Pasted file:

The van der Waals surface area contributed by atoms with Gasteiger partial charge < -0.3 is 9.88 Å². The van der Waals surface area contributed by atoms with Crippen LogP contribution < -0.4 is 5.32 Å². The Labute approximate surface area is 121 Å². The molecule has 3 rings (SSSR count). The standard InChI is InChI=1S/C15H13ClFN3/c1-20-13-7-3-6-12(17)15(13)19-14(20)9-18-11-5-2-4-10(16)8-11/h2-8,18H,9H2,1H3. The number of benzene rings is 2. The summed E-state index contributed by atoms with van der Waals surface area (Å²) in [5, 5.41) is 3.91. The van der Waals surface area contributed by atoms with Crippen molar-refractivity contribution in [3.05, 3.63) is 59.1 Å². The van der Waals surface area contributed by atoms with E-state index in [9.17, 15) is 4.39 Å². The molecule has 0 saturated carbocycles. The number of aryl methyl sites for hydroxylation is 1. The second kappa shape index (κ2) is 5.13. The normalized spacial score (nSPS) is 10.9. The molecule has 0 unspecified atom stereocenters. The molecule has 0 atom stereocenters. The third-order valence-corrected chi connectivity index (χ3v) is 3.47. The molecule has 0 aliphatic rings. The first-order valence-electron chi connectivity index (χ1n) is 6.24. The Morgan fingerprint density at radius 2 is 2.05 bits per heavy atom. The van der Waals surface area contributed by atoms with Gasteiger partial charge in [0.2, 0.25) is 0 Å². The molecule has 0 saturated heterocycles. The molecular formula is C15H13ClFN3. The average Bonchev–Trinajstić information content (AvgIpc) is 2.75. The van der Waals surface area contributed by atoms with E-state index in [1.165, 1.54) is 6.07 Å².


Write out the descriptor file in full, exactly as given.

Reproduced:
The van der Waals surface area contributed by atoms with Gasteiger partial charge < -0.3 is 9.88 Å². The van der Waals surface area contributed by atoms with Crippen LogP contribution < -0.4 is 5.32 Å². The Labute approximate surface area is 121 Å². The molecule has 3 rings (SSSR count). The standard InChI is InChI=1S/C15H13ClFN3/c1-20-13-7-3-6-12(17)15(13)19-14(20)9-18-11-5-2-4-10(16)8-11/h2-8,18H,9H2,1H3. The number of benzene rings is 2. The summed E-state index contributed by atoms with van der Waals surface area (Å²) in [5, 5.41) is 3.91. The van der Waals surface area contributed by atoms with Crippen molar-refractivity contribution in [3.05, 3.63) is 59.1 Å². The van der Waals surface area contributed by atoms with E-state index in [9.17, 15) is 4.39 Å². The molecule has 0 saturated carbocycles. The number of aryl methyl sites for hydroxylation is 1. The second kappa shape index (κ2) is 5.13. The normalized spacial score (nSPS) is 10.9. The molecule has 0 unspecified atom stereocenters. The molecule has 0 atom stereocenters. The third-order valence-corrected chi connectivity index (χ3v) is 3.47. The molecule has 0 aliphatic rings. The first-order valence-electron chi connectivity index (χ1n) is 6.24. The Morgan fingerprint density at radius 2 is 2.05 bits per heavy atom. The van der Waals surface area contributed by atoms with Gasteiger partial charge in [0.2, 0.25) is 0 Å². The molecule has 0 saturated heterocycles. The molecular formula is C15H13ClFN3. The average Bonchev–Trinajstić information content (AvgIpc) is 2.75. The van der Waals surface area contributed by atoms with E-state index in [1.165, 1.54) is 6.07 Å².